One of the issues that concerns me the most not only is it how we do things, but why, and that is a more complicated question that it seems. You could do something because you were taught to do it in that manner, because it’s the way to do something in your industry or even because it’s trendy, to name but a few. Being all those answers valid, to a certain extent, they aren’t focusing on the real problem, we do something to help others to achieve their goals. Hereby, the answer should be what we do aims to solve a business problem.
The question and its answer are common to many industries, and software one is obviously one of them. As a matter of fact, we are used to talk about SOLID principles, about testing and many other issues, but mainly from a technical point of view. Have you ever wondered how addressing a proper software architecture help business achieve their goals? To give you an example I’m going to focus on two different business cases.
Moreover, you should take into account that when you develop software you are always developing products, even if you work for a consultancy firm or a software factory, your developments isn’t your product, but certainly it will be your client’s one.
Hereby, your software needs to be developed in a way that could fulfill these needs, and that means considering all the issues you should know about, and which are merged in SOLID acronym. Yet it includes many principles and ideas and all of them are utterly important, from the business point of view perhaps the more critical all those related to extensibility and dependency on abstractions.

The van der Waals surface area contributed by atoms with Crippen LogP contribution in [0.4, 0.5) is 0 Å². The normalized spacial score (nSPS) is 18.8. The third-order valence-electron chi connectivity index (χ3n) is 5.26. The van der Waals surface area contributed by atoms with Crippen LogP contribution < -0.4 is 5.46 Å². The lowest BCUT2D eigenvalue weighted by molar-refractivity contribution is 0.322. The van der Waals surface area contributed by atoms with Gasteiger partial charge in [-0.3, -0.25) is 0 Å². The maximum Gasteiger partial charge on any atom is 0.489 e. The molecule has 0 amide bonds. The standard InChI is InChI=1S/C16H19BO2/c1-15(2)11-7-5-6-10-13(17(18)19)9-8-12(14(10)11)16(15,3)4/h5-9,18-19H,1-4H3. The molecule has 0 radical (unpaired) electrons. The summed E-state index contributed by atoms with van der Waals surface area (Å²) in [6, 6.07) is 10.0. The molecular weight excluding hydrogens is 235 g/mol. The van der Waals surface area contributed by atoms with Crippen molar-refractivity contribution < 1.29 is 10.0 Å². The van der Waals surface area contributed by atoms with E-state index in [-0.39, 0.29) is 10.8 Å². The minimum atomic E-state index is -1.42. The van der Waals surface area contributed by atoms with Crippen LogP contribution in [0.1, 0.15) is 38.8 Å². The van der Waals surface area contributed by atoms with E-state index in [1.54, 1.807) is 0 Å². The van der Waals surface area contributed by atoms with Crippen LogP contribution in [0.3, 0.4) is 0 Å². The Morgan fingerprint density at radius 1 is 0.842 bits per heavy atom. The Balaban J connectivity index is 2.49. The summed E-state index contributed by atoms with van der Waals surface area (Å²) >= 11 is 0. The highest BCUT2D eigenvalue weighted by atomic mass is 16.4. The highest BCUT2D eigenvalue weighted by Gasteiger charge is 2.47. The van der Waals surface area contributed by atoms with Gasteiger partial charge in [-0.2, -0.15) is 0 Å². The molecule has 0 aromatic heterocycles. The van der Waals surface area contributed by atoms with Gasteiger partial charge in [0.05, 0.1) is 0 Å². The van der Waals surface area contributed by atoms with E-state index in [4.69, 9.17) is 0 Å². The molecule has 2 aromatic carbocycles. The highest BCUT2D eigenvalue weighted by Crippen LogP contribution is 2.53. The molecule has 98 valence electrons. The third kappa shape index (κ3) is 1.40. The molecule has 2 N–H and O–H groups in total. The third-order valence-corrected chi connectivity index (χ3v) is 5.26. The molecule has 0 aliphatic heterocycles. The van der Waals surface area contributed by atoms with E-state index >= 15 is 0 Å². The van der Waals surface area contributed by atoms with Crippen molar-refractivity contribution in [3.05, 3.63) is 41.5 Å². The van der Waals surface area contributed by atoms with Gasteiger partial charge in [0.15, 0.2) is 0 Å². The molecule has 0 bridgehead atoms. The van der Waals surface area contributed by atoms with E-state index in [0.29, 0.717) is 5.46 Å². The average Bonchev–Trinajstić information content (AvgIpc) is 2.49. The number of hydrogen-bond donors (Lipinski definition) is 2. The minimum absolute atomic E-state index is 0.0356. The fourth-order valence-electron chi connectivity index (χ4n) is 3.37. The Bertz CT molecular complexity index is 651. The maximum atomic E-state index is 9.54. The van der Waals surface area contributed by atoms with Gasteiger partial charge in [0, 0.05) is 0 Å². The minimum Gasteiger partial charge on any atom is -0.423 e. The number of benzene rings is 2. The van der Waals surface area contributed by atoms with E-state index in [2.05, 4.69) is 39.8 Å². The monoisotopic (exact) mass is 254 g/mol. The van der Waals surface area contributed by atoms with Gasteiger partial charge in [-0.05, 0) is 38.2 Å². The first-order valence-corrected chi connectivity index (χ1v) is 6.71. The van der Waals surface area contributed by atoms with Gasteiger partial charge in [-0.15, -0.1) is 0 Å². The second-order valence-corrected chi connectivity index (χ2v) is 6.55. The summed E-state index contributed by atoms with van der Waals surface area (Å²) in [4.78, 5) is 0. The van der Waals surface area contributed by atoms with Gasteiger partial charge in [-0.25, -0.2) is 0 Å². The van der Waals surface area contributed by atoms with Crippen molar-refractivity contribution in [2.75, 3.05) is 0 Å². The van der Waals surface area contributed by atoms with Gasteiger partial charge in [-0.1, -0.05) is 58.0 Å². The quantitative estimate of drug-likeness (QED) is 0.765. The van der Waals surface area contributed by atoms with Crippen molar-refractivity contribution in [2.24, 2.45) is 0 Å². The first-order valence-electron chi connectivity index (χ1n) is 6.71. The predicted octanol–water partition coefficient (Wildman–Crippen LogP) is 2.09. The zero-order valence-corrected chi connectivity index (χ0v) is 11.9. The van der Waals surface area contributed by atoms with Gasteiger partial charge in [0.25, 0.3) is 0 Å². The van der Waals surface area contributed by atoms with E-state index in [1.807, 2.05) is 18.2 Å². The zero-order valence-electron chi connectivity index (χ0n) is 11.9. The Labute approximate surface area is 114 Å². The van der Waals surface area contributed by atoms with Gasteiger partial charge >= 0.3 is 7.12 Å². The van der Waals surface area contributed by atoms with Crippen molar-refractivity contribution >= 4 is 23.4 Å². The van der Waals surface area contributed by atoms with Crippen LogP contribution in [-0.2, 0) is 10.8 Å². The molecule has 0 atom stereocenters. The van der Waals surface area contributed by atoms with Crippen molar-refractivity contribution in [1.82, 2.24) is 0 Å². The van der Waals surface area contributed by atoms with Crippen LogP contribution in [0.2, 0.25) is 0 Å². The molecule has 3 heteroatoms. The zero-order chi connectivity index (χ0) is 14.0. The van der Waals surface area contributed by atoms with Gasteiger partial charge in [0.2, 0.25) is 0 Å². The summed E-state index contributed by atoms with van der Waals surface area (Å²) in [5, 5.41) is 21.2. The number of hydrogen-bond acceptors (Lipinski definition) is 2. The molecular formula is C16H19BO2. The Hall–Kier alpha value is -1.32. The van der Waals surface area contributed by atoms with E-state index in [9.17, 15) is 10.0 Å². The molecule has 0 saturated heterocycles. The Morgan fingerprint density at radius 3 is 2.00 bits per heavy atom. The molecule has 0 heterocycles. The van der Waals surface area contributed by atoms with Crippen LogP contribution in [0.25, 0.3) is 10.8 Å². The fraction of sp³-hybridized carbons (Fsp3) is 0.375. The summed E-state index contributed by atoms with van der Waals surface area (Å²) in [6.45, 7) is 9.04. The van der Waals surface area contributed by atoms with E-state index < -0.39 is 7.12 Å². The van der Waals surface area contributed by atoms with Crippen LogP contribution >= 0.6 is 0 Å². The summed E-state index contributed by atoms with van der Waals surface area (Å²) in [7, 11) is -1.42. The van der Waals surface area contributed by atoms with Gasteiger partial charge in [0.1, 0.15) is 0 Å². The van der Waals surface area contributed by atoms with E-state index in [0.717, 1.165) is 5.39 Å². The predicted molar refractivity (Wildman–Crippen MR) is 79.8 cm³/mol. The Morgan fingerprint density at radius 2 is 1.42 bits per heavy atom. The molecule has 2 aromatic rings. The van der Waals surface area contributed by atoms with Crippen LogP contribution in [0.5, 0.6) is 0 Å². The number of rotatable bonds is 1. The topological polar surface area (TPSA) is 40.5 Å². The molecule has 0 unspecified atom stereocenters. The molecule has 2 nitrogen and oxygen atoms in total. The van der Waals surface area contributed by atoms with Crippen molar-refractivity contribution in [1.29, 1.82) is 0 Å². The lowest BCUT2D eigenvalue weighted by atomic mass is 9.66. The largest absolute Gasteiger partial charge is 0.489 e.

As a matter of fact, those two features are intimately related, both for backend and frontend development, although your programming language, the used framework or the provided abstraction could be clearer or not.
Moving on to the technical side, question isn’t if we use annotations, Spring Boot IoC, Angular IoC, whatsoever. But how these frameworks provided tools could help us to achieve our business goals. I mean, is it enough an @Autowire annotation to decide which implementation should we use? Do we need something more? How are we going to solve these problems within our software architecture?
Each problem requires, probably, its own answers, so I’m going to give you a glimpse of the different approaches that should be considered.
Depending only on standard annotations isn’t enough. Although autowiring mechanism seems magic, it just follows a set of rules, and using it properly to fulfill business goals requires considering:
Problems don’t disappear when using a new technology, in fact sometimes they get stronger. Developing a frontend with a modern framework as React or Angular involves resolving problems in a different way, somehow more related to backend mechanisms than to old typical frontend ones.
In the old ways deciding which view to load was the "global framework" responsibility, which could decide the best fitted page for the involved task. In this day and age, responsibility is upon the frontend, which should be the only responsible of providing proper extensibility approaches (this could be nuanced, but I’m not going to go deep inside).